Posted on: April 9, 2015

I came across the strange case of Pierre Burgot when Listverse published a list of forgotten serial-killers of the Middle Ages, and it’s certainly one of the oddest cases to come from the legends of European werewolves.  In 1521 Pierre Burgot was put on trial, alongside his accomplice, Michel Verdun, for the savage murders of people and animals in the Poligny region in eastern France.  At his trial Burgot claimed he had fallen in with a bunch of devil-worshippers, who had shown him the ability to transform himself into a wolf.

Burgot claimed that, several years earlier, he had been trying to round up his sheep during a New Year’s fair, when a storm blew up, frightening the animals.  He suddenly found himself being watched by three mysterious black-clad men on horseback.  One of them said he would protect the sheep, and give Burgot money, if in return Burgot would accept him as his lord and master, renounce the Holy Virgin, Heaven and baptism, and promise never to enter a church until the Mass, and the sprinkling of holy water, was over.  On a second meeting with his enigmatic Lord, who reportedly went by name of Moyset, Burgot kissed the man’s hand, and said it felt cold, like that of a dead man.  He then “fell on my knees and gave in my allegiance to Satan”.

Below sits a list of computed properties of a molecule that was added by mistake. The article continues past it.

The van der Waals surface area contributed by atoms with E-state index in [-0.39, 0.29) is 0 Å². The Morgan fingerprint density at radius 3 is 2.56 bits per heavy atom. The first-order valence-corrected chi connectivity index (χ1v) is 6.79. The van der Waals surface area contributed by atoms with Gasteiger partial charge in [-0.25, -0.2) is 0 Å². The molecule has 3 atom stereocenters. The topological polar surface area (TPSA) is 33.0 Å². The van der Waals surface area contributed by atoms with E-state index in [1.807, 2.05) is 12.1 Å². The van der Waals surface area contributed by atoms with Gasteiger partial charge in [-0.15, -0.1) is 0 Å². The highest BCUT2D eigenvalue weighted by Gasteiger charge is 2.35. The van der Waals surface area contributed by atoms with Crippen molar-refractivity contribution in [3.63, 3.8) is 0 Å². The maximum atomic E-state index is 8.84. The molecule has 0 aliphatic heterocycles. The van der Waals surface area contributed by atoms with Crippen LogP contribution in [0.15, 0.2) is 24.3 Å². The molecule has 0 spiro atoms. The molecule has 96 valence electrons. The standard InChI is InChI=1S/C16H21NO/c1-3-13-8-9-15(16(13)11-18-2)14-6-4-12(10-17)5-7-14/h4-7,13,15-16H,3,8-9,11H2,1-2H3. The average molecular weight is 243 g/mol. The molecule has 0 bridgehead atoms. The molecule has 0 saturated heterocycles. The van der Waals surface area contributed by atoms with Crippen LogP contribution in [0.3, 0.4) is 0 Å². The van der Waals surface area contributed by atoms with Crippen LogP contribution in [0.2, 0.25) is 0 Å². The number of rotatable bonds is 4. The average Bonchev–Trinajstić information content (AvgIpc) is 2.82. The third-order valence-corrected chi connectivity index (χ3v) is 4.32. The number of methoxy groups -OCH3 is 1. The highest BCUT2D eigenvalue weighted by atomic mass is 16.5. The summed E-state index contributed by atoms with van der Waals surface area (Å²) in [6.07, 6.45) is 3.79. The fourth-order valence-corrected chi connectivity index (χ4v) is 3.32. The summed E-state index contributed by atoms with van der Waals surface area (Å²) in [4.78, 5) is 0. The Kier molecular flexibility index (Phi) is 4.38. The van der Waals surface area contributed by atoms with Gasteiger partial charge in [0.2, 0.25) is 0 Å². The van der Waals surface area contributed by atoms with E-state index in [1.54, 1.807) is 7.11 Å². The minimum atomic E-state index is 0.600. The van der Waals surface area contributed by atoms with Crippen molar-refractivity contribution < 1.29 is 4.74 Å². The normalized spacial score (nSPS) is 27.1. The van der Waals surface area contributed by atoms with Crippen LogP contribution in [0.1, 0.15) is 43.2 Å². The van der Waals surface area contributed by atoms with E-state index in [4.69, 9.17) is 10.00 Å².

Burgot kept his promise to Moyset for a year, but was beginning to tire of the deal.  In his classic study of the subject, The Book Of Werewolves, the Rev. Sabine Baring-Gould quotes Burgot as saying “This freedom from care, however, made me begin to tire of the devil’s service, and I recommenced my attendance at church”.

The devil’s henchman wasn’t going to let him off the hook that easily though.  Burgot met Michel Verdun, who took him to a gathering in the forest of Chastel Charnon, where everyone danced by candlelight.  Burgot described them all as holding in their hands “a green taper with a blue flame” (a blue flame on a candle was traditionally supposed to denote a supernatural presence).  Michel ordered him to strip naked and rubbed magic ointment all over his body.

The magical transformation from man-into-wolf began.  Burgot said: “I was at first horrified at my four wolf’s feet, and the fur with which I was covered all at once, but I found that I could now travel with the speed of the wind”.   Burgot and Verdun immediately began the first of several blood-soaked excursions into the French countryside.  They killed a woman as she was gathering peas in her garden.  When a M. de Chusnee went to her rescue, he was killed as well.

On a separate occasion they savaged a four-year-old girl, and ate her.  Another girl was strangled, and they drank her blood.  Two more children were brutally killed.  One little boy, aged about 6 or 7, managed to escape Burgot’s clutches by screaming so loudly that “the werewolf” had to beat a hasty retreat and resume human form.  Burgot didn’t restrict his killing to humans.  On one occasion he found a goat in a field, and tore out it’s throat.